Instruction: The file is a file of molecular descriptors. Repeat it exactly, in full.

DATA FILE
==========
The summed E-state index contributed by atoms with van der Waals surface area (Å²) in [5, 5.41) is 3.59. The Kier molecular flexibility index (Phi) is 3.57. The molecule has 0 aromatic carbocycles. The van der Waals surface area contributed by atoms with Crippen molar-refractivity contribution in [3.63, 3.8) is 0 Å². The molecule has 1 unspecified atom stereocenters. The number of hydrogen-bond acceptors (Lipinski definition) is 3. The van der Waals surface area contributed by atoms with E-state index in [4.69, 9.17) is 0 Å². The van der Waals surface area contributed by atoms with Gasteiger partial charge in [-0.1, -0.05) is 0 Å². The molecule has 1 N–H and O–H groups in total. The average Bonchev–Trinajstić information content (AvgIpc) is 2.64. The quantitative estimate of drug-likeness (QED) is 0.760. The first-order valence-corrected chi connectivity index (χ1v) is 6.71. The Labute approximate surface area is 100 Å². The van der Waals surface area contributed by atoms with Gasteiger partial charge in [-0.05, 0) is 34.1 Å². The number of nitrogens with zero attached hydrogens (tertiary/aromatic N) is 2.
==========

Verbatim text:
The summed E-state index contributed by atoms with van der Waals surface area (Å²) in [5, 5.41) is 3.59. The Kier molecular flexibility index (Phi) is 3.57. The molecule has 0 aromatic carbocycles. The van der Waals surface area contributed by atoms with Crippen molar-refractivity contribution in [3.63, 3.8) is 0 Å². The molecule has 1 unspecified atom stereocenters. The number of hydrogen-bond acceptors (Lipinski definition) is 3. The van der Waals surface area contributed by atoms with E-state index in [4.69, 9.17) is 0 Å². The van der Waals surface area contributed by atoms with Gasteiger partial charge in [-0.1, -0.05) is 0 Å². The molecule has 1 N–H and O–H groups in total. The average Bonchev–Trinajstić information content (AvgIpc) is 2.64. The quantitative estimate of drug-likeness (QED) is 0.760. The first-order valence-corrected chi connectivity index (χ1v) is 6.71. The Labute approximate surface area is 100 Å². The van der Waals surface area contributed by atoms with Gasteiger partial charge in [-0.05, 0) is 34.1 Å². The number of nitrogens with zero attached hydrogens (tertiary/aromatic N) is 2.